18 May, 2011
The first 7-m antenna passed the acceptance review and was handed over to the Joint ALMA Observatory (JAO) on May 2, 2011. The antenna is the first of the twelve 7-m antennas to be manufactured by Japan, and its handover is an important milestone toward the start of the regular operation of ALMA.
ALMA is a giant radio interferometer of 66 parabola antennas, consisting of 54 12-meter diameter antennas and twelve 7-meter diameter antennas. ALMA-Japan is in charge of manufacturing 16 (four 12-m antennas and twelve 7-m antennas) out of 66 antennas. The Japanese antennas are manufactured in Japan and disassembled before shipment to Chile. After arriving in Chile, the antennas are assembled into an integrated system and go through numerous adjustments and tests in the Site Erection Facility area at the ALMA Operations Support Facility (OSF) at 2,900 m altitude. After detailed evaluation tests including astronomical observations by NAOJ and the acceptance review, the antennas are finally handed over to ALMA.
As to the four 12-m antennas manufactured by Japan, the first one was handed over to JAO at the end of 2008 as the first ALMA antenna, and remaining three have been subsequently accepted (December 19, 2008, “ALMA Observatory equipped with its first antenna”). The first 7-m antenna, handed over this time, will go through installation of receivers, comprehensive receiver evaluation test and commissioning by JAO before being transported to the ALMA Array Operations Site (AOS) at 5,000 m altitude, where regular scientific observations are conducted.
ALMA East Asian Antenna Team Leader, Junji Inatani (Professor at NAOJ ALMA-J Project Office) says: “In the production phase, various inventions have been incorporated into the design of the 7-m antenna to complete twelve equally-high-performance antennas while adopting technologies proved with the 12-m antennas. In addition to this, smaller diameter of the 7-m antenna has contributed to higher accuracy. We have a long way to go before completing and handing over all of twelve antennas to JAO, but the acceptance of the first 7-m antenna gave us a bright prospect for the future.”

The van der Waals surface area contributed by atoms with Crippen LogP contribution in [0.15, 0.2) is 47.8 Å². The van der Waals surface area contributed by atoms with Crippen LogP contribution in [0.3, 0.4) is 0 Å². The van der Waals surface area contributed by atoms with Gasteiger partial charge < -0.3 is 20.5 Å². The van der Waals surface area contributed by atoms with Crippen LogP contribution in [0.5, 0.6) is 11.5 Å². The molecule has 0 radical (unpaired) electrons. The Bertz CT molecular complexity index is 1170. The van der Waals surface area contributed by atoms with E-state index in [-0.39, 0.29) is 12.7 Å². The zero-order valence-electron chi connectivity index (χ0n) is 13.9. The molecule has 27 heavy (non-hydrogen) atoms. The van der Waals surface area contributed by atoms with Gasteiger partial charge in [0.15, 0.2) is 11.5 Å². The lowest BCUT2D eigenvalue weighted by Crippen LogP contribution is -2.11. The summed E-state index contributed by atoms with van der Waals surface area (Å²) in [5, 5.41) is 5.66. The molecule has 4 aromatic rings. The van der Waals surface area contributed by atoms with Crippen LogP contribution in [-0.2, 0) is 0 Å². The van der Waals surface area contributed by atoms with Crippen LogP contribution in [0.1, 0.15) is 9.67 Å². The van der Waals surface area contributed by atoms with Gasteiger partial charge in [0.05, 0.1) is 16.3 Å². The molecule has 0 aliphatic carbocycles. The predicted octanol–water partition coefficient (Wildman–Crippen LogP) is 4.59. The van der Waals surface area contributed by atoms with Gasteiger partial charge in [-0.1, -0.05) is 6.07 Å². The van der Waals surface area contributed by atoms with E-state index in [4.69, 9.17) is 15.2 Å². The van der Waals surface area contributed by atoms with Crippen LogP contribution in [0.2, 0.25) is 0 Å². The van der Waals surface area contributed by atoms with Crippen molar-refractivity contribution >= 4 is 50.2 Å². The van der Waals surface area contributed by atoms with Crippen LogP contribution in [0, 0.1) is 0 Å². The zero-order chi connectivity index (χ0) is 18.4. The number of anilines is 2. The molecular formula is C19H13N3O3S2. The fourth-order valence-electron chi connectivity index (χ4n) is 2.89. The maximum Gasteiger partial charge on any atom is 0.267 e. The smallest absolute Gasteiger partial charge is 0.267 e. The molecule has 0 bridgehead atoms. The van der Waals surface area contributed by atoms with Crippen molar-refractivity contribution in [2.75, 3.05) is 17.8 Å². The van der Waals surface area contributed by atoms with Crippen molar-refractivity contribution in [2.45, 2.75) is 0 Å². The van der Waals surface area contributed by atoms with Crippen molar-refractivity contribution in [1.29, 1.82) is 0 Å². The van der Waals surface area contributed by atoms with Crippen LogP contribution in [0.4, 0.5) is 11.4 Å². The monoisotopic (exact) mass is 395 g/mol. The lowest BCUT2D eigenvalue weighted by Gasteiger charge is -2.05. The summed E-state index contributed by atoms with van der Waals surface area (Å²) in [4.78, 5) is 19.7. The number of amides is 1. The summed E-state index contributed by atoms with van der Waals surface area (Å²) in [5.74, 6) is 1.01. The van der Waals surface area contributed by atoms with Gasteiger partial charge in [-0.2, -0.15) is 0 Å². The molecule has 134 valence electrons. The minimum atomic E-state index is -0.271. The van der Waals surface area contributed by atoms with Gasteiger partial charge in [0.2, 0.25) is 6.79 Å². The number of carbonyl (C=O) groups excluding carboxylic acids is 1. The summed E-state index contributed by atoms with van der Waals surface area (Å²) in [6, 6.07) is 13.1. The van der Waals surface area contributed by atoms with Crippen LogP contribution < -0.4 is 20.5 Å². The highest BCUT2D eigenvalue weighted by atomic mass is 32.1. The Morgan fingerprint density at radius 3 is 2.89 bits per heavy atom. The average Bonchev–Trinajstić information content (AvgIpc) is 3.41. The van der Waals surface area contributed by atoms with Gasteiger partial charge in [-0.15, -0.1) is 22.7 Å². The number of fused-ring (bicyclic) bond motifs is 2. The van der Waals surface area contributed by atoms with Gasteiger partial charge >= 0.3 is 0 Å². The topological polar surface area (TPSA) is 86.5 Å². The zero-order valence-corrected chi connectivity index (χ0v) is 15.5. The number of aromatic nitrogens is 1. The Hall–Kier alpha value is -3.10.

These 16 Japanese antennas compose the system called Atacama Compact Array (ACA) and nicknamed “IZAYOI”. The ACA system is a very important component to measure the intensity of radio waves emitted from astronomical objects precisely.
In radio interferometers like ALMA, radio waves are received by multiple antennas and synthesized by computer so as to work as a single giant telescope; expanding the dimension of the array corresponds to enlarging the aperture (diameter) of a telescope. The radio interferometer has the advantage of being able to achieve higher resolution by increasing the distance between antennas when observing detailed structures. On the other hand, such distant antenna configuration is not suitable for observation of extended and blurred objects like clouds. For this kind of observation, it is necessary to make compact antenna configuration with smaller ACA 7-m antennas, because the 12-m antennas manufactured by North America and Europe cannot be positioned within a distance of 15 meters to avoid collision.
Furthermore, the four ACA 12-m antennas, which are used as a part of an array in the Early Science Operation, will be used as a single radio telescope capable of measuring the intensity of radio waves emitted from target objects during the regular operation. Combining three different types of antennas, ALMA will acquire improved observation capability for extended objects, and achieve the highest resolution and sensitivity ever achieved.
ALMA, an international astronomy facility, is a partnership of Europe, North America and East Asia in cooperation with the Republic of Chile.